ISIS ‘using civilians as human shields’ in Fallujah

The Iraqi army's battle for Fallujah is shaping up to be one of the biggest ever fought against ISIS in one of its strongest bastions

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ISIS forces are reported to be holding several hundred families as "human shields" in the Iraqi city of Fallujah while government forces close in, the United Nations refugee agency said on Tuesday, citing witness accounts.

Some 3,700 people have fled Fallujah, west of Baghdad, over the past week since the Iraqi army began its offensive on the city controlled by militant forces, it said.

"UNHCR has received reports of casualties among civilians in the city center of Fallujah due to heavy shelling, including 7 members of one family on the 28th of May (Saturday)," UNHCR spokesman William Spindler told a news briefing.

"There are also reports of several hundred families being used as human shields by ISIL in the center of Falluja."

The accounts come from displaced people who have spoken to UNHCR field staff, spokeswoman Ariane Rummery said.

"Most people able to get out come from the outskirts of Fallujah. For some time militants have been controlling movements, we know civilians have been prevented from fleeing. There are also reports from people who left in recent days that they are being required to move with ISIL within Fallujah," she told Reuters, using another word for the militant group.

ISIS militants fought back vigorously overnight and parried an onslaught by the Iraqi army on a southern district of Fallujah, officers said.

Iraqi authorities are holding some 500 men and boys under the age of 12 for "security screening" as they leave the city, a clearance process that can take up to seven days, Spindler said.

"But people are being released after this process and we understand that 27 men were released yesterday (Monday) after being screened," he said.

However, Al Arabiya News channel reported that the joint Special Operations Command in Iraq confirmed that the Federal Police and volunteers from tribes regained control from the ISIS-held area of Saqlawiyah northeast of Fallujah.

The Iraqi army stormed to the southern edge of Fallujah under US air support on Monday and captured a police station inside the city limits, which led to launch the assault to retake the ISIS stronghold.

With the continued fighting, security forces managed to evacuate 50 families in areas near the center of Fallujah. According to reports from the rescued families, a number of ISIS snipers on rooftops had prevented them from escaping.

A Reuters TV crew about 1.5 km from the city's edge said explosions and gunfire were ripping through Naimiya, a largely rural district of Fallujah on its southern outskirts.

An elite military unit, the Rapid Response Team, seized the district's police station at midday, state TV reported.

The unit advanced another mile northward, stopping about 500 meters (yards) from the al-Shuhada district, the southeastern part of city's main built-up area, army officers said.

Fallujah, 50 kilometres west of Baghdad, is one of the two remaining major Iraqi cities still in ISIS hands. (AFP)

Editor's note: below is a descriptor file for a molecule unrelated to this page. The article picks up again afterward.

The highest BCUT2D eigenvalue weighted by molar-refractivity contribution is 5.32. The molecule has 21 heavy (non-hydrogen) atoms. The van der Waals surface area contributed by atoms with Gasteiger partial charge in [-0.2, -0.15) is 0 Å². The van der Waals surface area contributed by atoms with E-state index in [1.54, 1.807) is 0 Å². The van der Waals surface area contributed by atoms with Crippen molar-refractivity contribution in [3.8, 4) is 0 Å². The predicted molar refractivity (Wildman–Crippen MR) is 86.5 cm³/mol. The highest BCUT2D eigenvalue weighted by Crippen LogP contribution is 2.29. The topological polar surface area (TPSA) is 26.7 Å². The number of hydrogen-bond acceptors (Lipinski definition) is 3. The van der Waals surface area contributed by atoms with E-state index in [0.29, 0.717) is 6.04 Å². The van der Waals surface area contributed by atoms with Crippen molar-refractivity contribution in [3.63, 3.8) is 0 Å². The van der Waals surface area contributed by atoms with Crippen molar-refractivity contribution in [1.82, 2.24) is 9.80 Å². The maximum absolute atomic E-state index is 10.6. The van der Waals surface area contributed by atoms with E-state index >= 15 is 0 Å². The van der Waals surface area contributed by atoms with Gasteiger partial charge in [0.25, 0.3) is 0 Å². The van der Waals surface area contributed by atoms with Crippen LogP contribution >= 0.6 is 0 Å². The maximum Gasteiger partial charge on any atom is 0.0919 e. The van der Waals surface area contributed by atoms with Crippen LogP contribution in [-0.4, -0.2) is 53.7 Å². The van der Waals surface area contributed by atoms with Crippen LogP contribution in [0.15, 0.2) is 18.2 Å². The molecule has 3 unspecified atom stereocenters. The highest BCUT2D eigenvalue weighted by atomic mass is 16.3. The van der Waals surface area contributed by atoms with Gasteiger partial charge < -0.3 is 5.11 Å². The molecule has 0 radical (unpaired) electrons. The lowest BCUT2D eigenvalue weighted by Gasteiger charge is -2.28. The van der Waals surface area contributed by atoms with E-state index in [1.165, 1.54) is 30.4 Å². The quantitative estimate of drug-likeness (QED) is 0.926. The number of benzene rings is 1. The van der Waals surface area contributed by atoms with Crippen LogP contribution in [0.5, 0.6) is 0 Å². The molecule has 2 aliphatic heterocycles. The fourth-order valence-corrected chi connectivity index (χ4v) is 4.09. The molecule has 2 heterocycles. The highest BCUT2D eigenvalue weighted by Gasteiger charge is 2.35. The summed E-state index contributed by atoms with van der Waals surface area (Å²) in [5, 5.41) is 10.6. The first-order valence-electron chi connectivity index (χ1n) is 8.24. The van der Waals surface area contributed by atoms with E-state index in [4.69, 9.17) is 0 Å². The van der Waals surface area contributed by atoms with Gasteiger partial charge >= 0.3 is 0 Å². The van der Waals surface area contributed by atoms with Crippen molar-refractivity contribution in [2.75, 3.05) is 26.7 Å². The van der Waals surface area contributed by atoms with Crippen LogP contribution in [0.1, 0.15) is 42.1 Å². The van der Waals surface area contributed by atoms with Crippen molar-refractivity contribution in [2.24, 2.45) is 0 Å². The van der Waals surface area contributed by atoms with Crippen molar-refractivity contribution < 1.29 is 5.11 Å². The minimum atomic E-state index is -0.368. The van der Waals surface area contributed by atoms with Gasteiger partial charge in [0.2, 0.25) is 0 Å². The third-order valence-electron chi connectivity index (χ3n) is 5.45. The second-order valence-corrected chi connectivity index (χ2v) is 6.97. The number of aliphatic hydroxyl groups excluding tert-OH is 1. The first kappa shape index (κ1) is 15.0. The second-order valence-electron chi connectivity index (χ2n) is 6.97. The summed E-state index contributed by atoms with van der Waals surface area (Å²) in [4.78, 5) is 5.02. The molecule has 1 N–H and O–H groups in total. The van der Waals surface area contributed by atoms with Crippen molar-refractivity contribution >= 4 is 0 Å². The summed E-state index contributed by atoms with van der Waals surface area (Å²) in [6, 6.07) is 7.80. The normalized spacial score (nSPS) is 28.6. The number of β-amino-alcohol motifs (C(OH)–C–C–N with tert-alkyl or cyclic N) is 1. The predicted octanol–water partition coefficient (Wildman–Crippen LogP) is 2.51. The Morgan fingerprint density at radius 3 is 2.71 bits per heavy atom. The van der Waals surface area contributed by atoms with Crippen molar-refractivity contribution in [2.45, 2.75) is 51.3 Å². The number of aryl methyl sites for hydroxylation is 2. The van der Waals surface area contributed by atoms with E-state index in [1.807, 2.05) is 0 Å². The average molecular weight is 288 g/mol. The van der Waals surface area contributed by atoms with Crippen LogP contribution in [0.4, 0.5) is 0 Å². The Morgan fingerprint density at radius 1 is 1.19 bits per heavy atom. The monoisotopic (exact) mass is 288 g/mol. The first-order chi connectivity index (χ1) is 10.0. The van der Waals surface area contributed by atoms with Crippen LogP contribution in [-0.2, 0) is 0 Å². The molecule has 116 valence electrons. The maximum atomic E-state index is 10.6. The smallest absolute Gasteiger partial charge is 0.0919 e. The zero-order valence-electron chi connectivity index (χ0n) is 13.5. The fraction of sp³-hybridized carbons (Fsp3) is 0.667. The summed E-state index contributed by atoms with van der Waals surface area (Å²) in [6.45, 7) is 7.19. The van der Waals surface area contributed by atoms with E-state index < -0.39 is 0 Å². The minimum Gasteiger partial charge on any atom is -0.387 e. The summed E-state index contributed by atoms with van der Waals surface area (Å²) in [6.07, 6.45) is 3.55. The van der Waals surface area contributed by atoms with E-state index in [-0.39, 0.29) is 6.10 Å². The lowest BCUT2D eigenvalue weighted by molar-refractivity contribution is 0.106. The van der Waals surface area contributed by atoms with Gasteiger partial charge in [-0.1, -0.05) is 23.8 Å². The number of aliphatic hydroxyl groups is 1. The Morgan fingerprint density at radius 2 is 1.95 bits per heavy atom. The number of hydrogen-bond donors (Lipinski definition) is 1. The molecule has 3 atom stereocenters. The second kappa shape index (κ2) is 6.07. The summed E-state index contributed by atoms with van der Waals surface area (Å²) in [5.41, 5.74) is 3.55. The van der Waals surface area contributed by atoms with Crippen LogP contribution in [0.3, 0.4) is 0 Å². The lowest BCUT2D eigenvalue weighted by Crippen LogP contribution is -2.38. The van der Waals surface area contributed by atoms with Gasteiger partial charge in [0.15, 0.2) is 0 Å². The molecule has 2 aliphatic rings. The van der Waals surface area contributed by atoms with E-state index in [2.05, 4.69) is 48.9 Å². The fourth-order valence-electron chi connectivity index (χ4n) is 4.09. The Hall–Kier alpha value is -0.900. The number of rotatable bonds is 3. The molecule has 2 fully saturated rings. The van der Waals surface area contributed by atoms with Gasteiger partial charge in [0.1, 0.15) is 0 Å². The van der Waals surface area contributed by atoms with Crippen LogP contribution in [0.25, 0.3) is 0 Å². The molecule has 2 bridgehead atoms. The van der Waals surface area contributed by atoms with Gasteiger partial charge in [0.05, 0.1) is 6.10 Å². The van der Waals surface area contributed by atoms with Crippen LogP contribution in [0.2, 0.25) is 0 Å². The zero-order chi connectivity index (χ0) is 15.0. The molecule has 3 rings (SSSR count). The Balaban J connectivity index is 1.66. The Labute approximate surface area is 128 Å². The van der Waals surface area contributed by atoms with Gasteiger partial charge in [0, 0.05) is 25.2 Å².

Fallujah, 50 kilometres west of Baghdad, is one of the two remaining major Iraqi cities still in ISIS hands. (AFP)

The battle for Fallujah is shaping up to be one of the biggest ever fought against ISIS, in the city where US forces waged the heaviest battles of their 2003-2011 occupation against the militant group's precursors.

Fallujah is ISIS's closest bastion to Baghdad, and believed to be the base from which the group has plotted an escalating campaign of suicide bombings against Shiite civilians and government targets inside the capital.

As government forces pressed their onslaught, suicide bombers driving a car and a motorcycle blew themselves up in the capital. Along with another bomb planted in a car, they killed more than 20 people and injured more than 50 in three districts of Baghdad, police and medical sources said.

Separately, Kurdish security forces announced advances against ISIS in northern Iraq, capturing villages from militants outside Mosul, the biggest city under militant control.

The Iraqi army launched its operation to recover Fallujah a week ago, first by tightening a six-month-old siege around the city 50 km west of Baghdad.

Fallujah, in the heartland of Sunni Muslim tribes who resent the Shi'ite-led government in Baghdad, was the first Iraqi city to fall to ISIS in January 2014. Months later, the group overran wide areas of the north and west of Iraq, declaring a caliphate including parts of neighboring Syria.

Fighters from Iraqi Shiite group Kataib Sayyid al-Shuhada gather near Falluja, Iraq, May 23, 2016. (Reuters)
Fighters from Iraqi Shiite group Kataib Sayyid al-Shuhada gather near Falluja, Iraq, May 23, 2016. (Reuters)

On Monday, army units were "steadily advancing" to Fallujah's southern outskirts under air cover from a US-led coalition helping to fight against the militants, according to a military statement read out on state TV.

A Shi'ite militia coalition known as Popular Mobilisation, or Hashid Shaabi, was seeking to consolidate the siege by dislodging militants from Saqlawiya, a village just to the north of Fallujah.

The militias, who took the lead in assaults against ISIS in other parts of Iraq last year, have pledged not to take part in the assault on the mainly Sunni Muslim city itself to avoid aggravating sectarian strife.

Between 500 and 700 militants are in Fallujah, according to a US military estimate. The US-led coalition conducted three air strikes near Fallujah over the past 24 hours, destroying fighting positions, vehicles, tunnel entrances and denying the militants access to terrain, it said in a statement.

(With Reuters)

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